It is not that Abu Mazen is against "military activity". The only reason that he calls for a "break in the armed struggle" is its INEFFICIENCY. He said in December 2002 talking to the heads of the Popular Councils of the Gaza strip refugee camps that the Intifada complicated the situation and did not allow the Palestinians "to complete our way for full realization... of an independent Palestinian state with Jerusalem as its capital, ending the occupation and the settlements, and solving the Palestinian refugee problem in accordance with Resolution 194" (1).
Abu Mazen, more than anyone else among the leaders of the Palestinian Arabs, demands that Israel accept the "right of return." It is because the recently-touted Saudi plan (referred to as the "Arab Initiative") includes the right of return - the anathema for the Jewish state - that Abu Mazen is so excited about it. He explained,
"The Arab summit convened and ratified the initiative that includes the refugee problem. This initiative was among the most successful initiatives that have arisen in modern history... With the 'Arab Initiative,' we managed to base the right of refugees in principle" (1).
Being an ideologue deeply versed in international politics, Abu Mazen, well aware of Intifada's failure, tries to salvage as much favorable international public opinion as possible. As he said in Gaza,
"If we stop now, we will be able to continue conveying [a message] to the world that we were massacred and destroyed, that this is a crime that must be stopped, and that we want peace - and then anyone who believes in genuine peace will stand by our side. In this framework, I want to point out that for the first time, the world has begun to talk about a Palestinian state. And this is something that has not been said before..." (1).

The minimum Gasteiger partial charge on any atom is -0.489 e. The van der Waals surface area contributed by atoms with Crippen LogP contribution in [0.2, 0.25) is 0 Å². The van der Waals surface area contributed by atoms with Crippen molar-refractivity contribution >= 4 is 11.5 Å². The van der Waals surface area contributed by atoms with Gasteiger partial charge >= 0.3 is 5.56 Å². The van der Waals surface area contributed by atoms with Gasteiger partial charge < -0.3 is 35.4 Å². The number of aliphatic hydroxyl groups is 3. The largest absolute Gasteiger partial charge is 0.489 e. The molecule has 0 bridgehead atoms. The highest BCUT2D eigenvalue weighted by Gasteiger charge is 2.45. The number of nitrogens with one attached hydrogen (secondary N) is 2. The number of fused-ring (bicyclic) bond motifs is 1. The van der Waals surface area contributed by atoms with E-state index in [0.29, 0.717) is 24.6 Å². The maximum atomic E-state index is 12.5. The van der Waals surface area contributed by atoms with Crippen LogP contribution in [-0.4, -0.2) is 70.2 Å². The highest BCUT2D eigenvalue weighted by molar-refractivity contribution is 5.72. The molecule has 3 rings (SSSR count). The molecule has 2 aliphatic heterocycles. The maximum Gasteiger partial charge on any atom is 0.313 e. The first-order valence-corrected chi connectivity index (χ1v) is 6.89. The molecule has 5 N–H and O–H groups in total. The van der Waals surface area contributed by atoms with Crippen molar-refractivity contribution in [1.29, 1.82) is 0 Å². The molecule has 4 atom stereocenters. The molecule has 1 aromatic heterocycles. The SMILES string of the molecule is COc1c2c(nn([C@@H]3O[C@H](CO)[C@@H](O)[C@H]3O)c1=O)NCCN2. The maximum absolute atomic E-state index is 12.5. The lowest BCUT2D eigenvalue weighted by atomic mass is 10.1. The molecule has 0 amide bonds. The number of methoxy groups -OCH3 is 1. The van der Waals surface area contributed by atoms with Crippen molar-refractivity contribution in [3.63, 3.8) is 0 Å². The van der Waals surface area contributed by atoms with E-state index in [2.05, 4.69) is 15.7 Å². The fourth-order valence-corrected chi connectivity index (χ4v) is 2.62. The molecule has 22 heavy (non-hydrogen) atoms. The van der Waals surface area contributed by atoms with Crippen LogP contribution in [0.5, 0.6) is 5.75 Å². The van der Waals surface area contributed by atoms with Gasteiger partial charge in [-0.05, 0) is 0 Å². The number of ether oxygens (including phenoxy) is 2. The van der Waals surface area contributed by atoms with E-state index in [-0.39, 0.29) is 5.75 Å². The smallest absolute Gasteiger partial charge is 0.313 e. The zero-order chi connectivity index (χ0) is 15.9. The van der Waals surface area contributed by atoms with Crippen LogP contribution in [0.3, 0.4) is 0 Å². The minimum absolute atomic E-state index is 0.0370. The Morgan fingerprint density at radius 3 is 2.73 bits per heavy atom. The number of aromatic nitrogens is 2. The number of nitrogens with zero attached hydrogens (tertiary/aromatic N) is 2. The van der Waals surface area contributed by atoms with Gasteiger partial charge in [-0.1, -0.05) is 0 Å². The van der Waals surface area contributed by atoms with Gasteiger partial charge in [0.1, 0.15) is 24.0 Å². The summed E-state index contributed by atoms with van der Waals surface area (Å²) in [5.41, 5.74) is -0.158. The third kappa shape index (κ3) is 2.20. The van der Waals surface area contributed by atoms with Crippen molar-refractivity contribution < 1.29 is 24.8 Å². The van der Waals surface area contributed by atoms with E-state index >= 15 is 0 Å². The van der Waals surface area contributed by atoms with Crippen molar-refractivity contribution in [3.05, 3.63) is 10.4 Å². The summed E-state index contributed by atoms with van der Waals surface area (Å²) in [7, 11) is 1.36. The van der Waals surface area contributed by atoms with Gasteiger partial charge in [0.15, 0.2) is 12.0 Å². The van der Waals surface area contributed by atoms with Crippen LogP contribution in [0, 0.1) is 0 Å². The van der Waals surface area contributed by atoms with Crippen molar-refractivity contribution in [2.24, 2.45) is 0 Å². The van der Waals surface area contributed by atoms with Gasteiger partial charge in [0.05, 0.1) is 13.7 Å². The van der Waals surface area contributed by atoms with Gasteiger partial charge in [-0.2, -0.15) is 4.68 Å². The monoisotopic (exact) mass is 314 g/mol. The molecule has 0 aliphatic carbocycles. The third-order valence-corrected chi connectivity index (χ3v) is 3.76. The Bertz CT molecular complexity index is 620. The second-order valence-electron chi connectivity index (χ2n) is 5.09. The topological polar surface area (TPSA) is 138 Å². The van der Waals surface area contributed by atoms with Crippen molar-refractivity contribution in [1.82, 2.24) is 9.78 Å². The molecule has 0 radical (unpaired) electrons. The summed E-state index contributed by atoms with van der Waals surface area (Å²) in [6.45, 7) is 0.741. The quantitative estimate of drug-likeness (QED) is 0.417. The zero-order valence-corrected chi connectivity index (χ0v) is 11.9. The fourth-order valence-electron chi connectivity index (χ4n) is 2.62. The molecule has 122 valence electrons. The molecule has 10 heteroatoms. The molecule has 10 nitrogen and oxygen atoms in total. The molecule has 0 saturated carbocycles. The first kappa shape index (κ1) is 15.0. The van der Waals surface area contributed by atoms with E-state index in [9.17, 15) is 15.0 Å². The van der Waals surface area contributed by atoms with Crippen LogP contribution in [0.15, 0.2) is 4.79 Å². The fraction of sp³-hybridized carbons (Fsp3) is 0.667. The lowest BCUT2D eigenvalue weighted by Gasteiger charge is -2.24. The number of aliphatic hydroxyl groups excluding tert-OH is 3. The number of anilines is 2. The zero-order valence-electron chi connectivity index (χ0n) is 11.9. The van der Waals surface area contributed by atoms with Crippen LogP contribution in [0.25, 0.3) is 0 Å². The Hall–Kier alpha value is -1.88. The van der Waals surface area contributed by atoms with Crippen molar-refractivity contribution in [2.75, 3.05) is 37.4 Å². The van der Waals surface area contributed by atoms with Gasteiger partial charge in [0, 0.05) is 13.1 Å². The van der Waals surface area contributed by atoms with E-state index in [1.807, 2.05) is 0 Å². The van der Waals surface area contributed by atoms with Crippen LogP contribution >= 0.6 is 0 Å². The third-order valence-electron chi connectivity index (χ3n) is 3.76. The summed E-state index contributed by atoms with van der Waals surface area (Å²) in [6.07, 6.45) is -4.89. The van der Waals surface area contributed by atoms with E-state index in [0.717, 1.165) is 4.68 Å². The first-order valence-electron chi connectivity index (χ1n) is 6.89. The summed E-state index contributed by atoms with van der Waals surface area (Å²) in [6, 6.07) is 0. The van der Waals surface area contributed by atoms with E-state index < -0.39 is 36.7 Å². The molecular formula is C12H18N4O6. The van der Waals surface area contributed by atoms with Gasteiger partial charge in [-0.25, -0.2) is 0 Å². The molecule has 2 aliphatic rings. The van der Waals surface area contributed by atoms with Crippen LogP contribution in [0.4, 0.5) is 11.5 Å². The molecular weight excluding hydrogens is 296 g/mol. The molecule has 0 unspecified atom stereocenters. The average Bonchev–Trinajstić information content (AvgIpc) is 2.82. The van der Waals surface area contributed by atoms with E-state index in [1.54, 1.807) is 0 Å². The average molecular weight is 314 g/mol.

It is quite possible that, in the current situation, Abu Mazen sincerely favors the non-military approach to dealing with Israel. However, this does not make him less dangerous. One must recall that prior to the Oslo process, it was very difficult for the Arabs to exercise their "military option." In the 25 years prior to the inexcusable Oslo blunder, Arab terrorist activity "only" took the lives of 440 Jews, i.e. on average less than 1.5 persons per month. In comparison, during the 29 months since the beginning of the second Intifada on September 29, 2000, 731 Israelis have been killed, which is more than 25 per month on average, or an increase of 1,667% (!). And during some of these "peaceful" Oslo months over 100 Jews were brutally murdered by the Arabs.
It is by bringing the Arabs closer to Israel, and by implanting Arafat, Abu Mazen and their ilk in Judea, Samaria and Gaza that Israel created conditions in which it became possible to kill so many Jews. By not exposing Abu Mazen's real image, Israeli commentators and politicians are playing in tune with his intentions to "deepen the dispute in Israeli society and bring the Israelis down from their tanks and out of their fortresses." One need not be a prophet to predict what will happen after that. 03/29/03
1. The Middle East Media Research Institute (MEMRI) Special Dispatch #449. December 15, 2002. www.memri.org
Boris Shusteff is an engineer. He is also a research associate with the Freeman Center for Strategic Studies.